Quick! Name your top 5 competitors.
If you’re smart, you named them quickly, and could come up with more easily. If not, read on.
Understanding what your competitors are up to is key to the success of your business. If you don’t know what they’re up to, how can you one-up them and steal some of their market share? If analyzing the competition isn’t currently part of your curriculum, make it so with these tips.
Step 1: Know Where Your Competitors Are.
If you sell products, where are your competitors selling? Are they on supermarket shelves? How can you get there too? If you sell services, do your competitors focus on local business, or are they nationwide? What areas are they ignoring? These could be potential new areas for you to expand into.
Step 2: What Will Your Competitors Do Next?
This can be hard to predict, but not if you pay attention. Are they about to release a new technology? Check the patent office to see what they’re filing. Listen to the rumors online (they’re often true). Are they remaking their brand or logo? What’s the reasoning? Maybe they’re trying to appeal to a new segment (maybe the one you cater to). Read the papers, magazines, blogs and websites to make sure you don’t miss anything. Create Google Alerts for each competitor’s name so you get the news first.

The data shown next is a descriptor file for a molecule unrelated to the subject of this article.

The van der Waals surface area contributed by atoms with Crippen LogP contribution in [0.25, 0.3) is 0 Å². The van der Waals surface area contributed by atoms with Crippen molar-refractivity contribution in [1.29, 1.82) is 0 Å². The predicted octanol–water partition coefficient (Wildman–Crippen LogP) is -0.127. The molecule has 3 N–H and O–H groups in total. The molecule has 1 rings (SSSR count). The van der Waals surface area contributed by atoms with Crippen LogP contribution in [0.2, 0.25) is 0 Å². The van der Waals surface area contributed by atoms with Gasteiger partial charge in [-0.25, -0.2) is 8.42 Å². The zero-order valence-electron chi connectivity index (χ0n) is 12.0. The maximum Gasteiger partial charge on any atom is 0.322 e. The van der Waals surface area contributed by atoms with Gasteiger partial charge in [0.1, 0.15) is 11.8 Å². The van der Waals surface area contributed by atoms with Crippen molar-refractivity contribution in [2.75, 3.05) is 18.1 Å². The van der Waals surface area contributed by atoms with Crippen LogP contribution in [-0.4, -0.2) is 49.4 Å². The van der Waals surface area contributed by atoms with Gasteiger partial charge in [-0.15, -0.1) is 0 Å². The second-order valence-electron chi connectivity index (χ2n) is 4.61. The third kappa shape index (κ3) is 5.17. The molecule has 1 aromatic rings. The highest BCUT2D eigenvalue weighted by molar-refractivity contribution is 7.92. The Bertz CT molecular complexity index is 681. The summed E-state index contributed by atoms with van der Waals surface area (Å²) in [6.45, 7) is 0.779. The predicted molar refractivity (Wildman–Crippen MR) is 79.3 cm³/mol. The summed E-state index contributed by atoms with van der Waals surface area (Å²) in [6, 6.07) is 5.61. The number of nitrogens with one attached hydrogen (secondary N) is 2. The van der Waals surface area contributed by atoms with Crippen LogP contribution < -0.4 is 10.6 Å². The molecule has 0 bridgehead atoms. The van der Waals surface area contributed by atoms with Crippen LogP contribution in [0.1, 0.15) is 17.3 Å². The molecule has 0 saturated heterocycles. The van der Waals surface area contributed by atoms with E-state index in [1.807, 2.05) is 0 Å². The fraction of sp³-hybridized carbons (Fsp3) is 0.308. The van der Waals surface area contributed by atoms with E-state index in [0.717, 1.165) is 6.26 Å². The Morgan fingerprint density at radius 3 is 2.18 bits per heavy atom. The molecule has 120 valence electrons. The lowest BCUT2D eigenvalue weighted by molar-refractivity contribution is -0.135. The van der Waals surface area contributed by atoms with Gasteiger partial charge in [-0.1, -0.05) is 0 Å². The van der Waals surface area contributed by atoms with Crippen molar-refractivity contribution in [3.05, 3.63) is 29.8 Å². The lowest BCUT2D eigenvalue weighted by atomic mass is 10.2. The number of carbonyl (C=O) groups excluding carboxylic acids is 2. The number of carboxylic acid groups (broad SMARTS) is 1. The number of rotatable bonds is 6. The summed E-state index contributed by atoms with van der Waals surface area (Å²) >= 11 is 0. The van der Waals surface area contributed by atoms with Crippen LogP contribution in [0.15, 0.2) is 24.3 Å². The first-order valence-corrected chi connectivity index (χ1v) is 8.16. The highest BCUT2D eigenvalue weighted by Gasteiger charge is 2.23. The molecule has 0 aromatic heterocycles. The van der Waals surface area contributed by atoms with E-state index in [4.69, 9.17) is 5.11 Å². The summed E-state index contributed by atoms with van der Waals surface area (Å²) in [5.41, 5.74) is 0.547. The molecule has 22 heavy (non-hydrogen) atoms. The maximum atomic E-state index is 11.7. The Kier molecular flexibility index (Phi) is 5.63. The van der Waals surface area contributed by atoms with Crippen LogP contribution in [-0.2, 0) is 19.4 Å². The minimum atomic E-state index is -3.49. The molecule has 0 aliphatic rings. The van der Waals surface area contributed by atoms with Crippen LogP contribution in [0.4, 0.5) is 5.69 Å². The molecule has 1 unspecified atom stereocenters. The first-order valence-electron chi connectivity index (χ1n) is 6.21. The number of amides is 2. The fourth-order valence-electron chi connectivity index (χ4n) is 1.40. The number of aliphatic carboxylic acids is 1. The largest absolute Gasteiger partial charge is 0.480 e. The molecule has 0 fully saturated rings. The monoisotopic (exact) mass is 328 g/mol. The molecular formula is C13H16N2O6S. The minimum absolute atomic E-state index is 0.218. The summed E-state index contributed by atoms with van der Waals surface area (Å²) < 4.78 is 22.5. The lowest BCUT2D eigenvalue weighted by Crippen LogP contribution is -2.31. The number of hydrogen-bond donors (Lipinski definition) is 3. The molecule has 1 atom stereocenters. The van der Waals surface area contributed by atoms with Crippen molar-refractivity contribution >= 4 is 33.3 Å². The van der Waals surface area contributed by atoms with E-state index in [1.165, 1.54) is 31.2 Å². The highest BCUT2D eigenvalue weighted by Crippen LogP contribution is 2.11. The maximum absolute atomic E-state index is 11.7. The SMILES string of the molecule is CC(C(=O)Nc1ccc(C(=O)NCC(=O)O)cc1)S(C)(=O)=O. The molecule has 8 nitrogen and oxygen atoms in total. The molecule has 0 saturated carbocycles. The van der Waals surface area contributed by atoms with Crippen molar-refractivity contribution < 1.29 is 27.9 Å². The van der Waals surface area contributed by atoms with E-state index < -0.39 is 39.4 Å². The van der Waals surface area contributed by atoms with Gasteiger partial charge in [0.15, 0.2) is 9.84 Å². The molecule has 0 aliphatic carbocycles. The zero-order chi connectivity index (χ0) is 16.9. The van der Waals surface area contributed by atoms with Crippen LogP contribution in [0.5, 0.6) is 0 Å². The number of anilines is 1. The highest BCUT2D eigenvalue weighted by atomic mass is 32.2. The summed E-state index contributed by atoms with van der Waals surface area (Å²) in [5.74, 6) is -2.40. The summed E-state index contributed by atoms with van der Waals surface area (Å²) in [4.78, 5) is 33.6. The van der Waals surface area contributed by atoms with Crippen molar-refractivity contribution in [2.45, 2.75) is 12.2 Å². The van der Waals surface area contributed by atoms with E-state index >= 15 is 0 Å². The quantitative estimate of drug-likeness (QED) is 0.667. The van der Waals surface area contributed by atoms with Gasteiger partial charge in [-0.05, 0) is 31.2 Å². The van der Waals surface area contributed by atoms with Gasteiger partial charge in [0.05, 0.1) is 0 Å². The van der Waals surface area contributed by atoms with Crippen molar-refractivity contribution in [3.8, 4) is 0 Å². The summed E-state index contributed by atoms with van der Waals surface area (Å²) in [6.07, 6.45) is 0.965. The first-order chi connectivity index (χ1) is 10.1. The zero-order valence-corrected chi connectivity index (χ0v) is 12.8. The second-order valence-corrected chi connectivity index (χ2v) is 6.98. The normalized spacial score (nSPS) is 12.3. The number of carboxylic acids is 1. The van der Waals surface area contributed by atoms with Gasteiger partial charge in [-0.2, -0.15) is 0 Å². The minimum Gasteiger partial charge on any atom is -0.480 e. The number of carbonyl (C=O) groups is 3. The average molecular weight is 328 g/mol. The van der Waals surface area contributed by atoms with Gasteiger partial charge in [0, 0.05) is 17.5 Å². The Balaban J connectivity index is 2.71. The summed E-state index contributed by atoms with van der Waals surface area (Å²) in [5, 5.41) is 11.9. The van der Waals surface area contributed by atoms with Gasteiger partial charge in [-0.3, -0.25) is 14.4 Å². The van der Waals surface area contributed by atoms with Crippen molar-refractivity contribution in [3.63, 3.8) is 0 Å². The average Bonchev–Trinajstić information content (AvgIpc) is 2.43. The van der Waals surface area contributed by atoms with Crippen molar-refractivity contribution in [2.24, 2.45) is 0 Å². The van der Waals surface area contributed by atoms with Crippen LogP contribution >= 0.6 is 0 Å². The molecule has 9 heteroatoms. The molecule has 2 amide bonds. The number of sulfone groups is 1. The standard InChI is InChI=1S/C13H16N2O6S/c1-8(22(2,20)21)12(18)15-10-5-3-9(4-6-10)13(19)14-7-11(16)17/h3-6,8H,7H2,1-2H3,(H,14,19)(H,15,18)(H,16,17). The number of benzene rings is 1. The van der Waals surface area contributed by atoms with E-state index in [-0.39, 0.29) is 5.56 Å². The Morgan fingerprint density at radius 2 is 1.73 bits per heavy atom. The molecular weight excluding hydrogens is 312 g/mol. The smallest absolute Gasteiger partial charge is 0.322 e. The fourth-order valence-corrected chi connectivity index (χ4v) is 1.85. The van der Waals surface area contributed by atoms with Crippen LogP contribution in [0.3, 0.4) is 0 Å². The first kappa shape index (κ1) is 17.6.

Step 3: Ask Your Customers What They Think
Depending on your industry, your customers may be approached by your competitors. If you have a good relationship with your customers, you can probably glean a bit of useful information out of them, like what specials your competitors are offering, what new products are in the pipeline, et cetera. This can also help you stay on top with your customers if your competition is offering an amazing deal. Once you know about it, you can top it.
Step 5: When In Doubt, Talk to Your Competitors
You don’t have to sneak around your competition. There are always ways to work together. Get together with the CEO of a competing firm over coffee just to shoot the breeze about your industry. You might walk away with new ideas or even new prospects that he couldn’t take on.